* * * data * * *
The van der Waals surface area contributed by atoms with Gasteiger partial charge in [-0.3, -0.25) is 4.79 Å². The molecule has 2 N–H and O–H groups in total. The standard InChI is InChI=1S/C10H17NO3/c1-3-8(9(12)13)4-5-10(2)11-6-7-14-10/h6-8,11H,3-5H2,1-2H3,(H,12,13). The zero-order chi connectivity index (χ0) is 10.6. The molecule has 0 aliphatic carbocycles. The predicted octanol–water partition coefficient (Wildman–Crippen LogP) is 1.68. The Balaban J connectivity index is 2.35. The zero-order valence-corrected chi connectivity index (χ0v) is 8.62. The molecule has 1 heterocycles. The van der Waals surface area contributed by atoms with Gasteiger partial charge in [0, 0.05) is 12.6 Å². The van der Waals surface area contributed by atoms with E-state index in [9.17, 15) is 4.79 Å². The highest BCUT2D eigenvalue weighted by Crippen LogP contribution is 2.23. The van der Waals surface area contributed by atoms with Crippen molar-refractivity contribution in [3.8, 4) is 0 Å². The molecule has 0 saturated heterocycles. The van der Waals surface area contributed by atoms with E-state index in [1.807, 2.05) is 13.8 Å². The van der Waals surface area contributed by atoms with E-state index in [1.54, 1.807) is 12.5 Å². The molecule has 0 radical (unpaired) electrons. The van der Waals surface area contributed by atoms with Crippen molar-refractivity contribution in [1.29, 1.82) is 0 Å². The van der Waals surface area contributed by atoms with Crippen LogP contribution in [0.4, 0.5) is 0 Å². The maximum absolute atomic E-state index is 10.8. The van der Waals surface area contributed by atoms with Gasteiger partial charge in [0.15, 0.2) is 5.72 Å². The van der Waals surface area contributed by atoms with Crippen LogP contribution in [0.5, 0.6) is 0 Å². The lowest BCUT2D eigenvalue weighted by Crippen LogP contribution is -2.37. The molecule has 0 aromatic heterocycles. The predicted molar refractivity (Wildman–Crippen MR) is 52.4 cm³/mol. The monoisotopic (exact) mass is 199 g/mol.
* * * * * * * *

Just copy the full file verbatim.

The van der Waals surface area contributed by atoms with Gasteiger partial charge in [-0.3, -0.25) is 4.79 Å². The molecule has 2 N–H and O–H groups in total. The standard InChI is InChI=1S/C10H17NO3/c1-3-8(9(12)13)4-5-10(2)11-6-7-14-10/h6-8,11H,3-5H2,1-2H3,(H,12,13). The zero-order chi connectivity index (χ0) is 10.6. The molecule has 0 aliphatic carbocycles. The predicted octanol–water partition coefficient (Wildman–Crippen LogP) is 1.68. The Balaban J connectivity index is 2.35. The zero-order valence-corrected chi connectivity index (χ0v) is 8.62. The molecule has 1 heterocycles. The van der Waals surface area contributed by atoms with Gasteiger partial charge in [0, 0.05) is 12.6 Å². The van der Waals surface area contributed by atoms with E-state index in [9.17, 15) is 4.79 Å². The highest BCUT2D eigenvalue weighted by Crippen LogP contribution is 2.23. The van der Waals surface area contributed by atoms with Crippen molar-refractivity contribution in [3.8, 4) is 0 Å². The molecule has 0 saturated heterocycles. The van der Waals surface area contributed by atoms with E-state index in [1.807, 2.05) is 13.8 Å². The van der Waals surface area contributed by atoms with E-state index in [1.54, 1.807) is 12.5 Å². The molecule has 0 radical (unpaired) electrons. The van der Waals surface area contributed by atoms with Crippen molar-refractivity contribution in [1.29, 1.82) is 0 Å². The van der Waals surface area contributed by atoms with Crippen LogP contribution in [0.4, 0.5) is 0 Å². The maximum absolute atomic E-state index is 10.8. The van der Waals surface area contributed by atoms with Gasteiger partial charge in [0.15, 0.2) is 5.72 Å². The van der Waals surface area contributed by atoms with Crippen LogP contribution in [0.5, 0.6) is 0 Å². The lowest BCUT2D eigenvalue weighted by Crippen LogP contribution is -2.37. The molecule has 0 aromatic heterocycles. The predicted molar refractivity (Wildman–Crippen MR) is 52.4 cm³/mol. The monoisotopic (exact) mass is 199 g/mol.